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“I´ll probably never find out“

Naftali Sappir, an Israeli, and his son Michael visited the International Tracing Service (ITS) in Bad Arolsen in mid-December in search of any trace of his grandparents and their youngest son Bernhard. Sappir thinks that “it´s probably one of those cases which will never be solved.”

The van der Waldes, a Jewish family from Emden, moved to Frankfurt am Main in March 1940, where they were deported in 1942. Their last address was Uhlandstrasse. Sappir has not been able to find a single document describing their fate, not even in the ITS archive. “I have nothing,” said Sappir. “I have also been to Yad Vashem. I would like to know when and where they were deported to, but I´ll probably never find out.”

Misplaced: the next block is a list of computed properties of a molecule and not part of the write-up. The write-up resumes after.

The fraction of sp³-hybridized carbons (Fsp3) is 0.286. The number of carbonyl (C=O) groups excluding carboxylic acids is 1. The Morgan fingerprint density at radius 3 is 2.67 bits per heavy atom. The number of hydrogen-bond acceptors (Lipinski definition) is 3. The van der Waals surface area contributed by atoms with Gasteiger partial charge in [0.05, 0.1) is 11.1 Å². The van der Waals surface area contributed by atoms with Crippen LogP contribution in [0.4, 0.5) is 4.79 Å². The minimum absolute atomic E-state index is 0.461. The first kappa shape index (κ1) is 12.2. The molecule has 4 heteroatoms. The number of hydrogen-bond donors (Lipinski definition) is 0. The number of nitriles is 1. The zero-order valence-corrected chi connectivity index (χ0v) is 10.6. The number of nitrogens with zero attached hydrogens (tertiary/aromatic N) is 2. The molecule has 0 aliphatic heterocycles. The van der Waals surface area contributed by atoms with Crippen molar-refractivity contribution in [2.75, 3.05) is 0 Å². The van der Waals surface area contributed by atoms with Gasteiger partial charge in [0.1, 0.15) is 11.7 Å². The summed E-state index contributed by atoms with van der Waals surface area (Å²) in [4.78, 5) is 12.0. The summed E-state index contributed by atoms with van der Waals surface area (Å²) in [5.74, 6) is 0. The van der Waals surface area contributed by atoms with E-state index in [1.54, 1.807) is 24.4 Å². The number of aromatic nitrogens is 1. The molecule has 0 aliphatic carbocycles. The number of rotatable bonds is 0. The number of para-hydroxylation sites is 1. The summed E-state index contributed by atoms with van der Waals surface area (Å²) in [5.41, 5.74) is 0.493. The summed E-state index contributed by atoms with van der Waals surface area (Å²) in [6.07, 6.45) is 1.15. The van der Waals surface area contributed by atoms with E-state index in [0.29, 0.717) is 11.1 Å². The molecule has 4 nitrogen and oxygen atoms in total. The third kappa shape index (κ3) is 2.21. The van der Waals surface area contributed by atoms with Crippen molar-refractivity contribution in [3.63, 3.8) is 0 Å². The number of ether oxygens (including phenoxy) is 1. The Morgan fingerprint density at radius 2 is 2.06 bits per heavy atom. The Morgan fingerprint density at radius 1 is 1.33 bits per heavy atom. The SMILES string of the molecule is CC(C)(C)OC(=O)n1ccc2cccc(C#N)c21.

Most of Frankfurt´s Jews were deported to Terezin, but the transports were not well-documented as the most of the Gestapo´s records were destroyed because of the war. Of the more than 10,600 Jews deported from and through Frankfurt, fewer than 600 survived the Nazi regime. For many, Terezin was a stop on the way to Auschwitz.

Naftali´s mother Kela Ruth survived the Holocaust. Instead of going to Frankfurt, she fled to the Netherlands. After the country was occupied by the Germans, she was arrested in October 1942 and deported from Westerbork to the concentration camp Bergen-Belsen. On 29 June 1944 she was able to leave Bergen-Belsen for Palestine in an exchange transport along with 221 other Jews. The Jewish prisoners were to be exchanged for Germans being interned abroad. She built a new life in Israel. “Bernhard was her youngest brother.  He was nine years old in 1942,” said Sappir.